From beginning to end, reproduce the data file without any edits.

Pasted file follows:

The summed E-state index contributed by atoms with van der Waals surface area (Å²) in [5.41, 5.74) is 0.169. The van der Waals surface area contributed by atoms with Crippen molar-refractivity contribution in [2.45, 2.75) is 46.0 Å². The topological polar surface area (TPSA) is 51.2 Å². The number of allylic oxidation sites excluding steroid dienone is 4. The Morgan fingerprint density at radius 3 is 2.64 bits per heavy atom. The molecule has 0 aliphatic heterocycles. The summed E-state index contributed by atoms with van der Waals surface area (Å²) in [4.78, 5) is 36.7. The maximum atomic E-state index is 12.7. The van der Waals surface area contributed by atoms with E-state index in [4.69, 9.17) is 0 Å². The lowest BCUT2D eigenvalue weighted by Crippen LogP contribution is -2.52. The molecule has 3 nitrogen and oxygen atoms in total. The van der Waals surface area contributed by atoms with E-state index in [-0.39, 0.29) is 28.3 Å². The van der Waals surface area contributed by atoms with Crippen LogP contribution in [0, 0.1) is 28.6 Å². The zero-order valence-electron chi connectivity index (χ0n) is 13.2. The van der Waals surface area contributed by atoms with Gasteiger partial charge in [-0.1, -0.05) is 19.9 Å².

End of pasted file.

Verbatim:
The summed E-state index contributed by atoms with van der Waals surface area (Å²) in [5.41, 5.74) is 0.169. The van der Waals surface area contributed by atoms with Crippen molar-refractivity contribution in [2.45, 2.75) is 46.0 Å². The topological polar surface area (TPSA) is 51.2 Å². The number of allylic oxidation sites excluding steroid dienone is 4. The Morgan fingerprint density at radius 3 is 2.64 bits per heavy atom. The molecule has 0 aliphatic heterocycles. The summed E-state index contributed by atoms with van der Waals surface area (Å²) in [4.78, 5) is 36.7. The maximum atomic E-state index is 12.7. The van der Waals surface area contributed by atoms with E-state index in [4.69, 9.17) is 0 Å². The lowest BCUT2D eigenvalue weighted by Crippen LogP contribution is -2.52. The molecule has 3 nitrogen and oxygen atoms in total. The van der Waals surface area contributed by atoms with E-state index in [-0.39, 0.29) is 28.3 Å². The van der Waals surface area contributed by atoms with Crippen LogP contribution in [0, 0.1) is 28.6 Å². The zero-order valence-electron chi connectivity index (χ0n) is 13.2. The van der Waals surface area contributed by atoms with Gasteiger partial charge in [-0.1, -0.05) is 19.9 Å².